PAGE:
Sundays are lazy days in our house. We typically take care of some overlooked housework and then lounge around for the rest of the day. This past Sunday my daughter, Mae, seemed a bit restless and wanted to get out and go do something. Having just finished vacuuming out the car, I still had a few quarters in my pocket and thought, “Hey, let’s go to the arcade”.
Luckily, in my neck of the woods we have a pretty decent arcade. Hidden towards the back, behind a few pinball machines covered in a thick layer of dust, I found what I had wanted to introduce Mae to: retro arcade cabinets! I don’t really like the idea of modern arcades where children gamble for tickets to exchange for cheap, plastic garbage. I had always preferred to spend my quarters going for a high score or competing with others in racing games. It was always about the experience of playing the game, rather than the prizes won.
Our local arcade, Family Fun Center, has a variety of pinball machines, arcade games and plenty of the newer, interactive stuff too. Walk past the broken NFL Blitz machine, (RIP) and you will find some of the most popular examples of the retro gaming scene out there. Arkanoid, Frogger, Centipede, Donkey Kong, Ms. Pac-Man, Galaga, Aero Fighters, Ninja Turtles, The Simpsons and Area 51. We even found a few that I hadn’t seen before and they turned out to be really fun. One of the great things about playing retro arcade games is that most every game is a quarter. Most of the newer machines at Family Fun Center range from 2-4 quarters, but I only found one of the older machines that took two. This gives you access to a wider selection of games to spend quarters on. Too often have I parted with 4-6 quarters for some amazing looking arcade game, only to be killed or lose after a few seconds. Few things are more heartbreaking to a young child than seeing all of your money disappear on one game.
Mae and I first had a go at Frogger. I played the first round to show her how it works and she set off jumping and dodging cars. She was able to consistently make it past the cars, but wasn’t able to navigate the logs as easily. Centipede was also a hit because of the funky trackball vs. the traditional joystick. She lost pretty quickly, but at least she had a good time spinning the trackball as fast as her tiny hands could go. We also played two retro racing games that Mae thoroughly enjoyed: S.T.U.N. Runner and Race Drivin’.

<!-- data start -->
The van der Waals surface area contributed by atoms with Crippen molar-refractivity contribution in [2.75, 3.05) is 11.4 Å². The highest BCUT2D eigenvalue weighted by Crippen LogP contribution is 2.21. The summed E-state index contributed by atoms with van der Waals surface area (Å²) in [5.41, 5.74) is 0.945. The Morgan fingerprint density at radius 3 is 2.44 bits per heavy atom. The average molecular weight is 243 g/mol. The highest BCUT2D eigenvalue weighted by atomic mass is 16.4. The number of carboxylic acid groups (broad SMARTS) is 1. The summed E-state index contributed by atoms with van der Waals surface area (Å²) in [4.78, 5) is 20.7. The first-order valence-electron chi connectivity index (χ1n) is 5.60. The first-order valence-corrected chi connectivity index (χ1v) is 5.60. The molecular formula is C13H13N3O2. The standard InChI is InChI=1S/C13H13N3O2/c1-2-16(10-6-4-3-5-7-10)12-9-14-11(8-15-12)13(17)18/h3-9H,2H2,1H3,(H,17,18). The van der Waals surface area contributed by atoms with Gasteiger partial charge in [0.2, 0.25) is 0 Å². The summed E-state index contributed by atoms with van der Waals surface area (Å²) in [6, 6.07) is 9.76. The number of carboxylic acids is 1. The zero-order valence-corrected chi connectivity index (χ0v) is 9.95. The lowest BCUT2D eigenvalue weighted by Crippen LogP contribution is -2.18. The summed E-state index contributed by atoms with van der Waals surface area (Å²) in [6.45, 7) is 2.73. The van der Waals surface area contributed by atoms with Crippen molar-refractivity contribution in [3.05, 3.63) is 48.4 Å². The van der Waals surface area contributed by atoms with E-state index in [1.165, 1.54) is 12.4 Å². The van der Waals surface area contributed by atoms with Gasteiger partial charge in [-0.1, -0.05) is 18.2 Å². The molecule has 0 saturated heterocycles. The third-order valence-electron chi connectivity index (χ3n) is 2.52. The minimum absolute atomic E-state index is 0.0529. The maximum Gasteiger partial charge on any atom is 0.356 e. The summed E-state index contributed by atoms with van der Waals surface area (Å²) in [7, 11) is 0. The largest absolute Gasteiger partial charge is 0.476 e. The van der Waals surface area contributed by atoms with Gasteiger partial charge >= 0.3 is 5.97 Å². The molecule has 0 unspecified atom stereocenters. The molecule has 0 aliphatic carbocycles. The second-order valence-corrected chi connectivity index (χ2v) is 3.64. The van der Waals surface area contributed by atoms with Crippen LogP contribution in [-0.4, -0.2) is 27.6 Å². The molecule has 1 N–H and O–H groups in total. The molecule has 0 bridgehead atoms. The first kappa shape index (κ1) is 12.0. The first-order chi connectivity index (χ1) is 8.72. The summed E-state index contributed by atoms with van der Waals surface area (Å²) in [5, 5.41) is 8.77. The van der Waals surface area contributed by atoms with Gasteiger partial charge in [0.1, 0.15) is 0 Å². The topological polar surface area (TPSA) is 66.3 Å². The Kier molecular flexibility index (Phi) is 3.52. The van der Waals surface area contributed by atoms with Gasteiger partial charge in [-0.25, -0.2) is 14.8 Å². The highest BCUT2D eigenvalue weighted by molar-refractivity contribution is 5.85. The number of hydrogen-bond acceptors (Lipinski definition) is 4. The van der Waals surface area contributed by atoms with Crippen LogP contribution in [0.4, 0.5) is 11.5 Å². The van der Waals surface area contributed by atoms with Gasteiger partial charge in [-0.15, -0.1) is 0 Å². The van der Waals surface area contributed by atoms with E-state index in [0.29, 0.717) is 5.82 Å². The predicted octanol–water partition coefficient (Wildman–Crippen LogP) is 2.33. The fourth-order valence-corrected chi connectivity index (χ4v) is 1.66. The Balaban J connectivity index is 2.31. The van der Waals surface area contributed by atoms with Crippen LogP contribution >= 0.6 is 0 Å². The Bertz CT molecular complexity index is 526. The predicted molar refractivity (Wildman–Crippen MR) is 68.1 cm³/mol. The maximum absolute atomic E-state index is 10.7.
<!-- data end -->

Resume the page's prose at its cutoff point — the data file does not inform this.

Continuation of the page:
S.T.U.N. Runner is a fully 3D racer that has you traveling over 900 mph! You sit on what resembles a motorcycle and use a fancy yoke-style controller with triggers to fire laser cannons. I was impressed with Mae’s ability to navigate the speeder. S.T.U.N. Runner looks great and has very responsive controls for a 30 year old machine. One small issue we ran into with the retro games was that the sound was distorted or broken on pretty much every machine we tried. This isn’t too much of an issue in a loud arcade where the sound of a small cabinet would have been drowned out by the incessant thumping of a nearby DDR machine anyway.
The other racer we played was called Race Drivin’ and it had to be one of the most detailed arcade cabs of its time. The cockpit has a seat that swings out and allows you to climb inside and be fully immersed in the game. The wheel uses force feedback and includes an ignition key, manual shifter and a clutch. The UI even includes unique, detailed dashboards for each car. Luckily, there was an automatic mode and my foot fit snugly on the accelerator while Mae would steer the car and careen into objects at top speed.
In total we spent about an hour at the arcade and used maybe $3 in quarters, which was more than enough to try a wide selection of retro games. This was a great way to spend part of our afternoon without breaking the bank.